A recent study explores social media and consumer advocacy.
Eunseon “Penny” Kwon ventures beyond social media “likes” to examine how consumers behave online, particularly with respect to luxury apparel brands. Much of her ongoing research centers on deciphering why certain users become advocates for high-end fashion companies by reposting or retweeting their social media content.
Kwon, assistant professor of strategic communication, designed a study to identify the characteristics of social media users who become self-appointed — and unpaid — ambassadors for brands such as Gucci, Burberry and Louis Vuitton.
“Consumer research is all about exploring customers’ motivations and patterns,” Kwon said. “What this study showed me was that those who share posts about luxury products feel good about themselves when they are doing it. And for some, it actually becomes a way of signifying their own social status, even if they are not one of those people who can afford a $5,000 Chanel bag.”
Kwon published her 2017 study, “Consumers’ Social Media Advocacy Behaviors Regarding Luxury Brands: An Explanatory Framework,” in the Journal of Interactive Advertising.
Advising her on the research and findings were S. “Ratti” Ratneshwar, a professor emeritus of marketing at the University of Missouri, and Esther Thorson, a professor of journalism at Michigan State University. Kwon worked with both as a doctoral candidate at the University of Missouri.
In the paper, Kwon analyzed the results of an online survey she conducted with 413 women living in the United States. Participants responded to a series of questions about the circumstances in which they might repost something from a luxury brand to their social media accounts.
“My research showed that people care about how others think about them,” Kwon said. “Many consumers do not want to stand out from their social groups; they want to conform to their social norm. So if your close friend prefers brand A, you tend to prefer brand A. In that way, you can share common interests with your social groups.”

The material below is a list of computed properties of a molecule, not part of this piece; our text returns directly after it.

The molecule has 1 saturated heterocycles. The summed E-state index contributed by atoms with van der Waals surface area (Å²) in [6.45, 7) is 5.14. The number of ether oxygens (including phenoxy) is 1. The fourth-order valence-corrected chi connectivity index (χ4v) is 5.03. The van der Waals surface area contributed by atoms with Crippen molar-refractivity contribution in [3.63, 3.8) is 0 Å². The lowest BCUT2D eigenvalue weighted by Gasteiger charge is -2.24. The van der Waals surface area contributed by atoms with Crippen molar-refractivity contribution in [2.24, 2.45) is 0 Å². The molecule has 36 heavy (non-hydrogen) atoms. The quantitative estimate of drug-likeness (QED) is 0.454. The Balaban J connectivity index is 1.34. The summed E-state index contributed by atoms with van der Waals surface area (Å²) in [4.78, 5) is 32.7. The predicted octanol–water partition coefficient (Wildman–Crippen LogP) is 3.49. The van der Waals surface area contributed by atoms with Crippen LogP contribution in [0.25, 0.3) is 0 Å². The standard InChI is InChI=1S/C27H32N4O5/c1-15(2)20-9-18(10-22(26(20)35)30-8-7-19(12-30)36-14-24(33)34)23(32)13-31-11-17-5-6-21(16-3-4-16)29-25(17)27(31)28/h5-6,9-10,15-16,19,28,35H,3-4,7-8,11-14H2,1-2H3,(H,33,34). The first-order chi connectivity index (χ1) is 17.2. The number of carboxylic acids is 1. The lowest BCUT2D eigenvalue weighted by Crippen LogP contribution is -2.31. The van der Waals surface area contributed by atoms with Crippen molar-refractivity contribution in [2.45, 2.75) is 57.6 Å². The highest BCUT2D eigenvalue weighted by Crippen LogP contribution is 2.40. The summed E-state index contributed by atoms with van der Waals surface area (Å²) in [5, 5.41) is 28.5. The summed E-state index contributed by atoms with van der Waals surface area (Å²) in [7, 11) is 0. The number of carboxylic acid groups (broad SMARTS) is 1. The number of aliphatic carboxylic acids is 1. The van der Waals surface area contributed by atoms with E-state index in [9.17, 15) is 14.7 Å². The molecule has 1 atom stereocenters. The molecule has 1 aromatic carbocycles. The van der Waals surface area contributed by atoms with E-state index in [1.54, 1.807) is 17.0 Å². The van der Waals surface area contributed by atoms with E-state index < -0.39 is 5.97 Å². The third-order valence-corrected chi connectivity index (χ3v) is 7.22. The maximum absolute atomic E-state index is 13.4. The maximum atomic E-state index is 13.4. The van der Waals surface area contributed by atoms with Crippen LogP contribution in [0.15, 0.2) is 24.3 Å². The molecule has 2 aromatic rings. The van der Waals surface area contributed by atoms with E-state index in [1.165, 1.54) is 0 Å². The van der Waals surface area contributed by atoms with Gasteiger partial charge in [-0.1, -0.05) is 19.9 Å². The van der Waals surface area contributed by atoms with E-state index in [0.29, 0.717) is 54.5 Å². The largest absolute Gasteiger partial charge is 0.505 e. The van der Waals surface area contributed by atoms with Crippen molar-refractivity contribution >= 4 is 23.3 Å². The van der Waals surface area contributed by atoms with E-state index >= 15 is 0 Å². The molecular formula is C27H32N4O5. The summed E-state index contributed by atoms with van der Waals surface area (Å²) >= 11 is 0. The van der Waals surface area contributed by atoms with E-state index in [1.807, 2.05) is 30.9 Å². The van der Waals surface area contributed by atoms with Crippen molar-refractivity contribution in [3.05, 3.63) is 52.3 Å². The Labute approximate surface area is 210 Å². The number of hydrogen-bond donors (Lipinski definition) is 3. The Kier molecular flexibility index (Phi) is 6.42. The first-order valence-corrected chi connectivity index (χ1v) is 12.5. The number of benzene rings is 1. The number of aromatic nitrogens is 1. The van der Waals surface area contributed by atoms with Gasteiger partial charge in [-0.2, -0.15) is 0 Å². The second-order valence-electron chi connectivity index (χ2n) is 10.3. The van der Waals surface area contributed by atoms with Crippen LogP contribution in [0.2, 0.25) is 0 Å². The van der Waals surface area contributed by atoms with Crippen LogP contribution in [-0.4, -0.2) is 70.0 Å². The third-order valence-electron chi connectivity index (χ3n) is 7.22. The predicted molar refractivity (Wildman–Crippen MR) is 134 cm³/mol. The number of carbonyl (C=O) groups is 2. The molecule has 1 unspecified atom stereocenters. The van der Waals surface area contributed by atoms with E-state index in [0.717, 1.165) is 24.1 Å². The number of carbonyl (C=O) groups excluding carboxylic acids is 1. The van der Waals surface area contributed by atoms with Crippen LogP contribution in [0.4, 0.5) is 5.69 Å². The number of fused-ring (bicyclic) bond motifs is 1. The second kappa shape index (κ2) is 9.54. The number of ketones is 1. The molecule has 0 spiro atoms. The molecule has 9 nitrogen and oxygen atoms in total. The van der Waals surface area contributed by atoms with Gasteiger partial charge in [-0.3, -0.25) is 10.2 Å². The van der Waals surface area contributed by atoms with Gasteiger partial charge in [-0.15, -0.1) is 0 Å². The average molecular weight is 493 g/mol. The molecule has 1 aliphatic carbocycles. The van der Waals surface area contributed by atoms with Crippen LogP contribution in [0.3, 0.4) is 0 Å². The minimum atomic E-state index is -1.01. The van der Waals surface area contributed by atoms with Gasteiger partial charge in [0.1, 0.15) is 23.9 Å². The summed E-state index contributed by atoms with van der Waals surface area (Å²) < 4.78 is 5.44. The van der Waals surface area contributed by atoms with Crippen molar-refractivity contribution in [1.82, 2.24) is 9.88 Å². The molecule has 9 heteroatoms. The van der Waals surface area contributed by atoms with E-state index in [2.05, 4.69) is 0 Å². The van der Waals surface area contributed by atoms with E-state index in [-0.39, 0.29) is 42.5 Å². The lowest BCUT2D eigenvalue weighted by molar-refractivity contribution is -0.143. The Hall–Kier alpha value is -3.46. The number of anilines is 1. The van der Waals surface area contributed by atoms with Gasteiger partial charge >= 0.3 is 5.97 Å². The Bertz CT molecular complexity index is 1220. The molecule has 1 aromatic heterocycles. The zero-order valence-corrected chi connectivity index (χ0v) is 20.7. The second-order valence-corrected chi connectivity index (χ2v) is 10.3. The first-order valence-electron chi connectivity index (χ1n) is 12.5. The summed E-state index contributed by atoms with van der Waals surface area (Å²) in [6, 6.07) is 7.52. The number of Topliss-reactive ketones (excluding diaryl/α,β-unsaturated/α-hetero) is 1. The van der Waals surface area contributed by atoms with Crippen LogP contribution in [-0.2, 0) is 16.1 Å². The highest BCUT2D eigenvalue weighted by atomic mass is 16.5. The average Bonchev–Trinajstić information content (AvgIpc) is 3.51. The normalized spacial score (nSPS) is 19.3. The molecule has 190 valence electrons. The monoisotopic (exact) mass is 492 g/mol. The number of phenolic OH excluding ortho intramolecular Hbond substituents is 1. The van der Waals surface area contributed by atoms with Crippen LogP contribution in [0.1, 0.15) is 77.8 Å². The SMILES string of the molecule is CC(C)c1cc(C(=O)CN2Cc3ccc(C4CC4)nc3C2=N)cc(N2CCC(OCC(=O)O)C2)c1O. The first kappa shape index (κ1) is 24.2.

Consumers who adopt the role of luxury brand advocate also do so to bask in the reflected glory of the brand, Kwon said. A social media user who reposts about a certain luxury brand often enjoys a self-esteem boost as a result.
Kwon identified four motivational factors prompting someone to share luxury brand posts on social media. First is brand prestige — how even a tangential association with luxury brands makes certain consumers feel good about themselves.
Some consumers also find that reposting luxury brand images fulfills a personal need to signify social status. “Generally, consumers who have high socioeconomic status prefer and purchase luxury brands over those who have low status,” Kwon said.
Meanwhile, some consumers feel the need to conform to their social groups. This type of social media user tends to share luxury brand postings because a friend does.
Finally, the closeness of that friend matters. A close friend who loves a certain luxury brand typically has more influence than an acquaintance on whether to repost about that brand on social media.
“The research is really taking some old ideas we have had for years in marketing about word-of-mouth behaviors and seeing how they are playing out on a massive scale these days thanks to the internet and social media,” said Ratneshwar, who worked with Kwon to develop the survey, which focused on handbags and clothing.
The brands themselves have taken note of these trends, Ratneshwar said. “They recognize that people are always skeptical about what they see in advertising, but when you see something on Facebook or if your friend shares something with you on Instagram, it is coming from people you know or respect and has added weight because of that.”
Kwon plans to continue her research.
“Based on our findings, I am really interested in the future to see if consumers prefer regular postings from luxury brands or not, and what is too much every day,” Kwon said. “We want to find the magic number of how many times they should post.”
BY LISA MARTIN